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State subpoenas gas station records
Locations of stations not revealed yet
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ATLANTA -- The state has subpoenaed financial records from a handful of gas stations after hundreds of residents called to complain about price gouging in the wake of Hurricane Ike.

The Governor's Office of Consumer Affairs has asked for sales records from about 15 businesses statewide, deputy administrator Ann Infinger said Thursday. She declined to say where the gas stations are located because they are still under investigation.

The number of subpoenas could grow significantly over the next week as the state trudges through more than 800 complaints it's gotten since Gov. Sonny Perdue activated the state's anti-price gouging laws Friday, Infinger said.

"We are identifying stations every hour as more and more complaints get to legal division," she said.

She's heard stories of stations charging as much as $7.00 a gallon for gas. One station in Columbia County in east Georgia had posted $9.99 on its sign, but workers there said they were out of gas and only using the price to deter potential customers from stopping.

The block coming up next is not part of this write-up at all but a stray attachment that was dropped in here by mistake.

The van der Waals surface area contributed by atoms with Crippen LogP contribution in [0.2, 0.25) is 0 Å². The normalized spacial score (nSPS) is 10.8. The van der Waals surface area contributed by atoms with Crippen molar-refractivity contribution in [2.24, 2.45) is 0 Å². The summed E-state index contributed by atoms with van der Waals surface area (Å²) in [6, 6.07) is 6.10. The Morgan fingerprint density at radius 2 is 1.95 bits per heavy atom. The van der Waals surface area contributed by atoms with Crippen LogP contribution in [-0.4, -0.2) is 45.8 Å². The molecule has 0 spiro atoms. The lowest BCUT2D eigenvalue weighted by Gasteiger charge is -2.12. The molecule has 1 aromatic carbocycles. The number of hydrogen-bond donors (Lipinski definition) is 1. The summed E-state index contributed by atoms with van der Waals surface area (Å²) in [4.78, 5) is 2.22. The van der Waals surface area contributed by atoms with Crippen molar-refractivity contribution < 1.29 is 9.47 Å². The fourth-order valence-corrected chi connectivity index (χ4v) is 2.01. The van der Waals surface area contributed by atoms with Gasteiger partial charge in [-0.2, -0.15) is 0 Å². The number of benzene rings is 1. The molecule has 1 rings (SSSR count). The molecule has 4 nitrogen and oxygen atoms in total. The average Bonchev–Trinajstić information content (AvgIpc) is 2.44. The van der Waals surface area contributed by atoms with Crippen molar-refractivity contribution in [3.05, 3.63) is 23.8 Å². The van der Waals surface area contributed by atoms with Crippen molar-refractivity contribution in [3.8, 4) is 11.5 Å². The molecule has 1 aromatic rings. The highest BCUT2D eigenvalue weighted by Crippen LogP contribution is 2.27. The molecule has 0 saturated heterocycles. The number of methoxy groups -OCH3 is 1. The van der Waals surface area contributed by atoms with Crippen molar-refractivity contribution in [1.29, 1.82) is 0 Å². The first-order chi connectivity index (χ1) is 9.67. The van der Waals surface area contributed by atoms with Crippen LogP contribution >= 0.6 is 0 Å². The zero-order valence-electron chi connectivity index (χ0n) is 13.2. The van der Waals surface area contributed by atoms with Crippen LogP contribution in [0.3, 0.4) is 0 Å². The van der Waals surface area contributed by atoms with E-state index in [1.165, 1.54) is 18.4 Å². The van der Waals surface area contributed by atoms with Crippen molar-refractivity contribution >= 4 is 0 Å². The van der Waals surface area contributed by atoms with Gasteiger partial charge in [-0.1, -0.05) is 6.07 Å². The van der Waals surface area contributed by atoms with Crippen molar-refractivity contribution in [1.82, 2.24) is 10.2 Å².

Prices at most stations in metro Atlanta ranged from $3.99 to $4.99 earlier this week.

Many Gulf Coast refineries shut down production as a precaution before Hurricane Ike and may remain shuttered for days, even if they were not damaged, because of power outages. That has left many Georgia gas stations with little or no gasoline to refill their pumps after frantic drivers tapped their supplies before the storm hit out of concern there would be a gas shortage.

Georgia's average gas prices remain among the highest in the country since the weekend, according to AAA's daily fuel gauge report.

The average price for a gallon of regular unleaded gas was at $4.10 on Thursday, down 6 cents since Monday's record high. That's the fifth-highest average among states, behind Alaska, Hawaii, Illinois and Indiana, according to AAA.

Most average fuel prices change by only tenths of a cent each day, making Georgia's price drop fairly dramatic, said AAA Auto Club South spokesman Gregg Laskoski.

"These numbers certainly suggest that things are correcting themselves very quickly," he said.

It could be another week or so before prices return to what they were before Ike, mostly because refineries need time to ramp up production again and many are still shuttered because of power outages, Laskoski said.

The national average gas price Thursday was $3.83 a gallon for unleaded regular.

Infinger said violating Georgia's price gouging law can lead to fines up to about $15,000 per violation.

After Hurricane Katrina, Georgia investigated 200 gas stations for price gouging and ended up levying fines against 80 businesses, she said.

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